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Study finds coffee machines not responsible for spreading disease

8th Feb 2024 - 05:00
Study finds coffee machines not responsible for spreading disease
Hospital workers might be relieved to know that coffee machines are not responsible for spreading disease and a general ban does not seem necessary, according to a study published in a recent issue of the BMJ.

In a bid to eliminate hospital acquired (nosocomial) infections, various objects have been investigated as breeding grounds for bacteria including coffee machines, doctors’ ties and even hospital Bibles.

Now researchers in Germany have assessed the microbial population in coffee machines on healthcare-related premises, with a focus on the World Health Organisation’s (WHO) high priority ‘ESKAPE’ pathogens (Enterococcus faecium, Staphylococcus aureus, Klebsiella pneumoniae, Acinetobacter baumannii, Pseudomonas aeruginosa, and Enterobacter species).

These bacteria are seen by WHO as posing an increasing threat because they are resistant to many antibiotics and can lead to fatal bloodstream or catheter associated infections.

From 31 October to 31 December 2022 the researchers swabbed a total of 25 coffee makers. Seventeen were from break rooms and offices at a university hospital’s department and eight were in staff members’ homes.

There was no current disease outbreak at any of the locations at the time of sampling and the coffee machines were not specifically cleaned before sampling. Each of the coffee makers was swabbed at five specific points – which were the drip tray, outlet, buttons, the water tank handle, as well as inside of the water tank.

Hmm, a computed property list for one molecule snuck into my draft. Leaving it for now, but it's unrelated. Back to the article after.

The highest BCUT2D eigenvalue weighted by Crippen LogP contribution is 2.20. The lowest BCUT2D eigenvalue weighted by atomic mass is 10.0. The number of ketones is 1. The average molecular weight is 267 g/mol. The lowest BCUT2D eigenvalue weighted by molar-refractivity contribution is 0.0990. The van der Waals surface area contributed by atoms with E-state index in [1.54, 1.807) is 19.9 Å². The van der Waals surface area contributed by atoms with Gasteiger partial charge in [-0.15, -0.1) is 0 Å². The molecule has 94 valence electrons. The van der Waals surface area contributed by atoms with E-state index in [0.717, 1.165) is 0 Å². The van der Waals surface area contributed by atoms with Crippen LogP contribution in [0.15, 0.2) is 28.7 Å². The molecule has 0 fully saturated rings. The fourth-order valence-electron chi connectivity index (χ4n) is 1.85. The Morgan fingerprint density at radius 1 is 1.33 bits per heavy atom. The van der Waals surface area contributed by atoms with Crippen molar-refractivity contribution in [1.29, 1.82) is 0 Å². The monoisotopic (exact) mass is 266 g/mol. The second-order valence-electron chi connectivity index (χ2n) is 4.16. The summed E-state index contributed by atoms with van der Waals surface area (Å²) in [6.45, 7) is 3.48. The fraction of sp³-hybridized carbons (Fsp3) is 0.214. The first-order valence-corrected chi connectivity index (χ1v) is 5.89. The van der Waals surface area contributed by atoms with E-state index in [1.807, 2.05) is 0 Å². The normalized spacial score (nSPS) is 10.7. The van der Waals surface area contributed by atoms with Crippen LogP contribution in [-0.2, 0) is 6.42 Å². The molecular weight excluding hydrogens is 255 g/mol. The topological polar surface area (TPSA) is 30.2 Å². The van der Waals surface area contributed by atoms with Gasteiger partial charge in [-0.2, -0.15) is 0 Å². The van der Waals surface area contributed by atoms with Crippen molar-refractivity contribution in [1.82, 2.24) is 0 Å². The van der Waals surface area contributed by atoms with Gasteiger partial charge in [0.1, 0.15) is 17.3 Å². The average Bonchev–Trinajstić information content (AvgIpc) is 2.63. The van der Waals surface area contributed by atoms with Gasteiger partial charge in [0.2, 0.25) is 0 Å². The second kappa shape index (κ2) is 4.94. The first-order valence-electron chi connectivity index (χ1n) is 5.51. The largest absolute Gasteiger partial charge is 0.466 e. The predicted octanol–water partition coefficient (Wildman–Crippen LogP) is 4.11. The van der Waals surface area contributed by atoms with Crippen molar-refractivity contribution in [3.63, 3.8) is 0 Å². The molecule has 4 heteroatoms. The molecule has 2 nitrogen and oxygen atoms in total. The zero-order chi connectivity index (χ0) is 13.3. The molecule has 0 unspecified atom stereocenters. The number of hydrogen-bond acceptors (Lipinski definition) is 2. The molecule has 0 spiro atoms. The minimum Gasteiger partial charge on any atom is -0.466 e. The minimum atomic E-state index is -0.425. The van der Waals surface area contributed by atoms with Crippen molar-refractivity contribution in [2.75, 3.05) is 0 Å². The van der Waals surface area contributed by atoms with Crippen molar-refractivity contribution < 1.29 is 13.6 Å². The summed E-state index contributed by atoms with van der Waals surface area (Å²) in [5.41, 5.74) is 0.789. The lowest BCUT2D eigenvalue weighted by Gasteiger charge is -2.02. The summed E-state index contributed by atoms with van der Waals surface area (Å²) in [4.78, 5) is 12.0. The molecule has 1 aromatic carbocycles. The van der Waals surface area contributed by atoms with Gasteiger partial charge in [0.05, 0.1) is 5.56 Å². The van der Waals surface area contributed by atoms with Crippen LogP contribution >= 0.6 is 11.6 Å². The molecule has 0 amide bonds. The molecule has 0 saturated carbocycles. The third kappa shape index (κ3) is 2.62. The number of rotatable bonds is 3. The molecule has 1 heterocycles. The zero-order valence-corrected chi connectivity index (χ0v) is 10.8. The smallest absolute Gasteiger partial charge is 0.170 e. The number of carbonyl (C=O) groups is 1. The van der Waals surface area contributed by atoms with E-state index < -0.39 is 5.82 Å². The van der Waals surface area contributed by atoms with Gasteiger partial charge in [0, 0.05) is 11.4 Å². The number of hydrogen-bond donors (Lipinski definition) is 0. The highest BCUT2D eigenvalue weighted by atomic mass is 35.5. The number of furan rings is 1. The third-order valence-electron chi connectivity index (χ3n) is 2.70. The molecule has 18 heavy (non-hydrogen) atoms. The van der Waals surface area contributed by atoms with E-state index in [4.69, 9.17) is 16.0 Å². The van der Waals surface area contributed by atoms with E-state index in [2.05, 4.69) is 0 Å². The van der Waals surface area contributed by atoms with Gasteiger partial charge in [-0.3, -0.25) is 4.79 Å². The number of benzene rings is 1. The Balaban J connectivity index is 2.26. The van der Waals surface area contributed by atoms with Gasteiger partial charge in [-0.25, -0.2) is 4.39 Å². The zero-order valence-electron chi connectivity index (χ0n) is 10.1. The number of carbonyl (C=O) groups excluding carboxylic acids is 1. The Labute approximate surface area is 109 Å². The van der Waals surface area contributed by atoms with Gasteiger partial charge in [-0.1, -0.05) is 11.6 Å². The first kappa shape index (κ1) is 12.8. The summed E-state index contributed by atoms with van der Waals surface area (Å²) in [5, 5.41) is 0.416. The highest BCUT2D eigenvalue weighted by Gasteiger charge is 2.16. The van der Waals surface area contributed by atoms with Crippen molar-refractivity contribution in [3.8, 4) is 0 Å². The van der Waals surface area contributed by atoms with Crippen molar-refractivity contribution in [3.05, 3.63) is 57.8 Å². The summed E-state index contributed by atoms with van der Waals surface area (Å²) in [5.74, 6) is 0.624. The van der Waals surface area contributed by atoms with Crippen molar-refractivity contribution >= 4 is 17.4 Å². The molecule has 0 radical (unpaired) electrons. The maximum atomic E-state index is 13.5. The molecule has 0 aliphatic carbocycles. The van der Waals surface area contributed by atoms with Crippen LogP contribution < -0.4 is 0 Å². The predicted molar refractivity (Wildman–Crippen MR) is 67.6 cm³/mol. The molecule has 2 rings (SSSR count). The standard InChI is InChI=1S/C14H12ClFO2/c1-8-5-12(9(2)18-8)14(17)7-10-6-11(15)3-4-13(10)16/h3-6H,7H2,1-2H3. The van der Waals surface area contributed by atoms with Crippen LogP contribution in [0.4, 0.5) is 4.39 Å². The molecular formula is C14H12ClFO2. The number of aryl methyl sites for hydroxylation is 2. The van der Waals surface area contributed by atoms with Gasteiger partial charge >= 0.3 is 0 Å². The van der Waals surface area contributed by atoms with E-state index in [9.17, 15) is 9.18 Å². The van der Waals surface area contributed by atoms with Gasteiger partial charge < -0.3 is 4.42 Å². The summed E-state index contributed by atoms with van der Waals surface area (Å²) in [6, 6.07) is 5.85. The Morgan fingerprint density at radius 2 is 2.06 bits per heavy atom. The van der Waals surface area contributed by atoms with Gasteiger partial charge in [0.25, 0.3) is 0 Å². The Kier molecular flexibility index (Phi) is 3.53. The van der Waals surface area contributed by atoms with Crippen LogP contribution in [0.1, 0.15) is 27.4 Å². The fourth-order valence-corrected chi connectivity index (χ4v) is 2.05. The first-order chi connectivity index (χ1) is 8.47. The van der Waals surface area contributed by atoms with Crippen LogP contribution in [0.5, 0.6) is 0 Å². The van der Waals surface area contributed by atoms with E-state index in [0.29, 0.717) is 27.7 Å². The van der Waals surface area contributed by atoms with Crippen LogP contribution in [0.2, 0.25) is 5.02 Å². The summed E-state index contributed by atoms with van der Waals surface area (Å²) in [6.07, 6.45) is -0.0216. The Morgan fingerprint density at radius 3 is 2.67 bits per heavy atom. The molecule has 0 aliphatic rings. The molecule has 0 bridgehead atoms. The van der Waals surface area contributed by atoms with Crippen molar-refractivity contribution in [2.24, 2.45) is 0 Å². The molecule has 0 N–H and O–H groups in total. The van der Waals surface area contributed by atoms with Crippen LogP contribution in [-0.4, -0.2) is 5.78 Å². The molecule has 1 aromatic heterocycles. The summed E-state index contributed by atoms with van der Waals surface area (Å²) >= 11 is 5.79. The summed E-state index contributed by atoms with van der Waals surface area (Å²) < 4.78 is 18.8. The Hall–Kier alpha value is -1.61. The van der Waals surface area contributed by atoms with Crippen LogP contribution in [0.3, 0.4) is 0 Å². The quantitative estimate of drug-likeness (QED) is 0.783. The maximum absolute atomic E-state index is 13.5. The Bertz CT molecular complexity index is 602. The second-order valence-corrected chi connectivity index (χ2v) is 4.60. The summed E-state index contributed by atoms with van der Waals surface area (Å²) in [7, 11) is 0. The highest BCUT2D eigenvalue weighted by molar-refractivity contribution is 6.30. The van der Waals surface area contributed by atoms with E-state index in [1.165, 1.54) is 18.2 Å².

Typical pathogens were grouped into ‘medically relevant’ and commensals into ‘atypical pathogens’ and differentiated by Gram type: positive or negative (the latter have an outer membrane, which aids antibiotic resistance).

Microbial growth was detected on every coffee machine and hospital machines were about three times as heavily colonised (360 strains isolated from 72 positive swabs) as home machines (135 strains isolated from 34 positive swabs).

The most commonly detected species were commensals (bacteria that live on the skin or in the gut and pose no threat to health). Only a few medically relevant, and no antibiotic-resistant, pathogens were identified.

Among the eight types of medically-relevant Gram negative species detected, 81% were found in coffee makers at the hospital, mainly collected from drip trays, outlets, and water tank handles, emphasising the need to follow hand hygiene protocols.

Staphylococcus aureus was the only possibly Gram positive disease causing species collected: once on the buttons of a home coffee maker and once on the inside of a water tank at the hospital, suggesting that users’ hands touch even unlikely parts of the machines.

The authors of the study concluded: “To our great relief, despite their potential for pathogen origins in nosocomial outbreaks, a general ban on coffee makers doesn’t seem necessary.

“Our thoughts now turn to tea drinking nations. Are teapots, kettles, and hot water spouts similar breeding grounds for bacteria? Are the high temperatures in the pots sufficient to kill all potential pathogens? And what about the handles?”

Written by
Edward Waddell